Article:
By Keri Forsythe-Stephens

Rarely do I share anything personal in my editorials (something, I’m sure, loyal readers very much appreciate.) But the subject of February’s cover story—infection control and sterilization—really hits close to home.

In November 2000, my grandmother died from a hospital-associated infection (HAI). On Thanksgiving Day, my relatively young and vivacious grandmother was admitted to the hospital for an acute case of pneumonia; one week later, she was gone. The doctors all but admitted she picked up another bug in the hospital and didn’t have the capacity to fight it.

Keri Forsythe-Stephens, Chief Editor

Keri Forsythe-Stephens, Chief Editor

Sadly, my grandmother’s story is all too common. Recent Centers for Disease Control and Prevention statistics indicate that HAIs affect 5%-10% of hospitalized patients in the U.S. each year—a quantity that leads to approximately 99,000 deaths and $20 billion in medical costs.

That’s not to say that progress hasn’t been made, however. Positive steps include a 50% reduction in central line-associated bloodstream infections from 2008 and 2014 and a 13% drop in hospital-onset methicillin-resistant Staphylococcus aureus (MRSA) bloodstream infections from 2011 to 2014.

The National Institutes of Health’s Agency for Healthcare Research and Quality also recently awarded researchers in Michigan a $2 million grant to study the usage of germ-zapping robots to combat HAIs. The groundbreaking study—the first of its kind to investigate no-touch room disinfection—is looking at using high-intensity ultraviolet (UV) light delivered by Xenex robots to remove bugs from hospital surfaces.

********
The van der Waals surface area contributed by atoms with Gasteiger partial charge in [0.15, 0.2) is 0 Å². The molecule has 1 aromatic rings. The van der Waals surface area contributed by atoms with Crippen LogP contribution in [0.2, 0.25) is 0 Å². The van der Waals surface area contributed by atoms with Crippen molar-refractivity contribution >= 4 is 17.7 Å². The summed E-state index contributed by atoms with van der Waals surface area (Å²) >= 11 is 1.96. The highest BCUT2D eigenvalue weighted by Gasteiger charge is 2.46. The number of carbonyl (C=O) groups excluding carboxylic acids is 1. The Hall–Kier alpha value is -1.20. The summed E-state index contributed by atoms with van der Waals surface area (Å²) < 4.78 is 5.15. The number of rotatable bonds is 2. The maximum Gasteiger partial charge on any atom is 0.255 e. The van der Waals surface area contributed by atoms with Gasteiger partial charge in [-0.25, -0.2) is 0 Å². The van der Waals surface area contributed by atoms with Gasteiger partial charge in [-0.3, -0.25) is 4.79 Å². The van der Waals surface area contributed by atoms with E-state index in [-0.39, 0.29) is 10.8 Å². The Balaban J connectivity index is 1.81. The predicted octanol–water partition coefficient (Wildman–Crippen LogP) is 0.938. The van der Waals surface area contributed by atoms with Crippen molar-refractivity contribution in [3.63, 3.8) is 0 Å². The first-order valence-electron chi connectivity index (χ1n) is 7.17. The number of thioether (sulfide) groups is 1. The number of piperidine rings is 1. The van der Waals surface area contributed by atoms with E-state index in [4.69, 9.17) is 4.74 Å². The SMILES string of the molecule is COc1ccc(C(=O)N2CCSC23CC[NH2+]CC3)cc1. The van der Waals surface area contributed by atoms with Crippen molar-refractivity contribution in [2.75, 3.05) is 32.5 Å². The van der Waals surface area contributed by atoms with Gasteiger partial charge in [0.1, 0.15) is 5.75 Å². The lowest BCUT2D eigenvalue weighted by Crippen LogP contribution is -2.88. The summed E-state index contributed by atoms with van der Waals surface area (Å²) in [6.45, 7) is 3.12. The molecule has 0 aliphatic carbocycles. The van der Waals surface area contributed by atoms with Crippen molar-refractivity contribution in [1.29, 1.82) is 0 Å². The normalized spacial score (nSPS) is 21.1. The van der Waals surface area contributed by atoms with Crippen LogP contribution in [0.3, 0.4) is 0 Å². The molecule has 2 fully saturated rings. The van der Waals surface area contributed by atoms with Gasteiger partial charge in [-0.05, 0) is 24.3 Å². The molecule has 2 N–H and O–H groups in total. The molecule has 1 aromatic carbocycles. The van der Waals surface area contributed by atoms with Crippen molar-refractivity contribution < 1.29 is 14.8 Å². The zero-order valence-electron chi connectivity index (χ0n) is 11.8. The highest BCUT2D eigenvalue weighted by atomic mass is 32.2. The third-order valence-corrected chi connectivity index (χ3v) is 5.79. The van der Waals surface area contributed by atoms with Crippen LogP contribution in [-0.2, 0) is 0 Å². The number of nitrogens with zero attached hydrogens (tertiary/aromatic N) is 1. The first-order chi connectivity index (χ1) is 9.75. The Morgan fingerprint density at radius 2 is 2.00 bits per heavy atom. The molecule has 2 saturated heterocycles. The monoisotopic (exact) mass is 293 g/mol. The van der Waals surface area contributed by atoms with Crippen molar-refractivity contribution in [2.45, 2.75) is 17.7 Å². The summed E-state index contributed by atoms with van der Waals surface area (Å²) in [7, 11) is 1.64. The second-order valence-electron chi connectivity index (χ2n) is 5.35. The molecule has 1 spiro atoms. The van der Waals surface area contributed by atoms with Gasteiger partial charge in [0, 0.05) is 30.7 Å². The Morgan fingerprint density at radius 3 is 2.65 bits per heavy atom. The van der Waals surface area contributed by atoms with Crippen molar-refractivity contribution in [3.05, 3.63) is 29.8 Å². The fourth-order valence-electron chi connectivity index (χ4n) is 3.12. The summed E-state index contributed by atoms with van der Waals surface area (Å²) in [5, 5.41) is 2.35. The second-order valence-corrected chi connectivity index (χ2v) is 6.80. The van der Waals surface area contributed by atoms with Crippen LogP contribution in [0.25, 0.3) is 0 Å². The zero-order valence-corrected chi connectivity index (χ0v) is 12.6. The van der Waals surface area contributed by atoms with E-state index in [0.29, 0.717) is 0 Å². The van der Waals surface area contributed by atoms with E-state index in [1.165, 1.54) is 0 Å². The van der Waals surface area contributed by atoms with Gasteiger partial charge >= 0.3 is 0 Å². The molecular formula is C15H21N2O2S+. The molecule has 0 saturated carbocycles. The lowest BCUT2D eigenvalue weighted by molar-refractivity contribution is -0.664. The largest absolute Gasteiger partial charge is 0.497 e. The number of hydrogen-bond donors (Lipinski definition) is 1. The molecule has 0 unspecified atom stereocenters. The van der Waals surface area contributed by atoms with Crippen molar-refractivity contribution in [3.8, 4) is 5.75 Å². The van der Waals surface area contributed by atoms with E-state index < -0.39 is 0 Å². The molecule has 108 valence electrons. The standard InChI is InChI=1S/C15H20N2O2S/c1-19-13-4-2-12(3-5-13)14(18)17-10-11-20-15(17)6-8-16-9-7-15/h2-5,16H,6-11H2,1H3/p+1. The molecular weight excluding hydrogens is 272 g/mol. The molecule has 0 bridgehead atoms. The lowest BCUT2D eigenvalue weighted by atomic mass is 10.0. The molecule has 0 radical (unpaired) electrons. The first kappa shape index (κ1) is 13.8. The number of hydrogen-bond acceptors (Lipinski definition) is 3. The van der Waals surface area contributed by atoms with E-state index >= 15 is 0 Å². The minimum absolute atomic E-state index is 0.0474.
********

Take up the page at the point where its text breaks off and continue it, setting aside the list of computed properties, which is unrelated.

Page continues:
Joseph Authement, Xenex’s senior vice president of global sales, says this novel approach could have strong implications for patient care—and safety.

“The robot is very efficient,” he says, “and its speed enables it to disinfect areas and rooms quickly so they can be used throughout the entire facility, including multi-bed wards, to help reduce the risk of infection throughout the hospital.”

Two hospitals covering 16 units at the Detroit Medical Center will be studied over a period of 2 years. At the end of the designated period, researchers will report on rates of HAIs, including MRSA and C.diff, in units where pulsed-xenon UV light was added to cleaning routines compared to units where a sham UV disinfection system was added to standard cleaning.

Personally, I’m very interested in the results of this study. After all, anything that can reduce the incidence of HAIs—and, in turn, save lives—is progress indeed. So what are some steps your workplace has taken to reduce HAIs? Let me know at [email protected].